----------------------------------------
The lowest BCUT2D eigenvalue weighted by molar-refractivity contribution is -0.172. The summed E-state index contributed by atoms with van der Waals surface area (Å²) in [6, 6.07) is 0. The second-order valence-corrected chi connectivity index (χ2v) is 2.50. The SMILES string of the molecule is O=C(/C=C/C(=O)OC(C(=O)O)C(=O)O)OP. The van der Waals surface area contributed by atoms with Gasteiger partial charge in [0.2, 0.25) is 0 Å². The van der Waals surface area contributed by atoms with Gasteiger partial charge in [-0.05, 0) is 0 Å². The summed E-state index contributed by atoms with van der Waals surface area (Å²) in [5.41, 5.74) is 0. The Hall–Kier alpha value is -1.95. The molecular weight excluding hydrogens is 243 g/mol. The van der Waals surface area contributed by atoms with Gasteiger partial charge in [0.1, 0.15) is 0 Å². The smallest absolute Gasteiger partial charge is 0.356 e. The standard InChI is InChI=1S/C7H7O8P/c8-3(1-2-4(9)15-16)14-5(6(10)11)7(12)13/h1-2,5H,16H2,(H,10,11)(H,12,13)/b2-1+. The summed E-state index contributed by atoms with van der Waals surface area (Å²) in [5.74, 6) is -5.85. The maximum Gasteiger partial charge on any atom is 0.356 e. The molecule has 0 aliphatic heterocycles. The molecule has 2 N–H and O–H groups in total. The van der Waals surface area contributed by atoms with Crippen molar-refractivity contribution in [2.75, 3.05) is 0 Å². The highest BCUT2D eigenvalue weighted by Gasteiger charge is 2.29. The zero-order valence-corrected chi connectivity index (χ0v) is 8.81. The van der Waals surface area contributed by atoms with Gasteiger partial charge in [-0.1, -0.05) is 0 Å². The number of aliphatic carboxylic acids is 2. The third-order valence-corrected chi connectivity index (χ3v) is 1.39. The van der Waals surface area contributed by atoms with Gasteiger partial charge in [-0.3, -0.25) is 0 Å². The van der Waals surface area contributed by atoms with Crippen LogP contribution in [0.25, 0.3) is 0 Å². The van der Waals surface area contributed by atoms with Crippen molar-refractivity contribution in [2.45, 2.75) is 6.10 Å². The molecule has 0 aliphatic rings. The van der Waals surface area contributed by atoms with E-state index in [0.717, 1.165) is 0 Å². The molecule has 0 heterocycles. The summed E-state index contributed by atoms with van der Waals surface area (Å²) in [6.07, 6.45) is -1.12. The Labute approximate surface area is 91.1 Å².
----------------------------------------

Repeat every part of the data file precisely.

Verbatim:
The lowest BCUT2D eigenvalue weighted by molar-refractivity contribution is -0.172. The summed E-state index contributed by atoms with van der Waals surface area (Å²) in [6, 6.07) is 0. The second-order valence-corrected chi connectivity index (χ2v) is 2.50. The SMILES string of the molecule is O=C(/C=C/C(=O)OC(C(=O)O)C(=O)O)OP. The van der Waals surface area contributed by atoms with Gasteiger partial charge in [0.2, 0.25) is 0 Å². The van der Waals surface area contributed by atoms with Gasteiger partial charge in [-0.05, 0) is 0 Å². The summed E-state index contributed by atoms with van der Waals surface area (Å²) in [5.41, 5.74) is 0. The Hall–Kier alpha value is -1.95. The molecular weight excluding hydrogens is 243 g/mol. The van der Waals surface area contributed by atoms with Gasteiger partial charge in [0.1, 0.15) is 0 Å². The smallest absolute Gasteiger partial charge is 0.356 e. The standard InChI is InChI=1S/C7H7O8P/c8-3(1-2-4(9)15-16)14-5(6(10)11)7(12)13/h1-2,5H,16H2,(H,10,11)(H,12,13)/b2-1+. The summed E-state index contributed by atoms with van der Waals surface area (Å²) in [5.74, 6) is -5.85. The maximum Gasteiger partial charge on any atom is 0.356 e. The molecule has 0 aliphatic heterocycles. The molecule has 2 N–H and O–H groups in total. The van der Waals surface area contributed by atoms with Crippen molar-refractivity contribution in [2.75, 3.05) is 0 Å². The highest BCUT2D eigenvalue weighted by Gasteiger charge is 2.29. The zero-order valence-corrected chi connectivity index (χ0v) is 8.81. The van der Waals surface area contributed by atoms with Gasteiger partial charge in [-0.1, -0.05) is 0 Å². The number of aliphatic carboxylic acids is 2. The third-order valence-corrected chi connectivity index (χ3v) is 1.39. The van der Waals surface area contributed by atoms with Gasteiger partial charge in [-0.3, -0.25) is 0 Å². The van der Waals surface area contributed by atoms with Crippen LogP contribution in [0.25, 0.3) is 0 Å². The van der Waals surface area contributed by atoms with Crippen molar-refractivity contribution in [2.45, 2.75) is 6.10 Å². The molecule has 0 aliphatic rings. The van der Waals surface area contributed by atoms with E-state index in [0.717, 1.165) is 0 Å². The molecule has 0 heterocycles. The summed E-state index contributed by atoms with van der Waals surface area (Å²) in [6.07, 6.45) is -1.12. The Labute approximate surface area is 91.1 Å².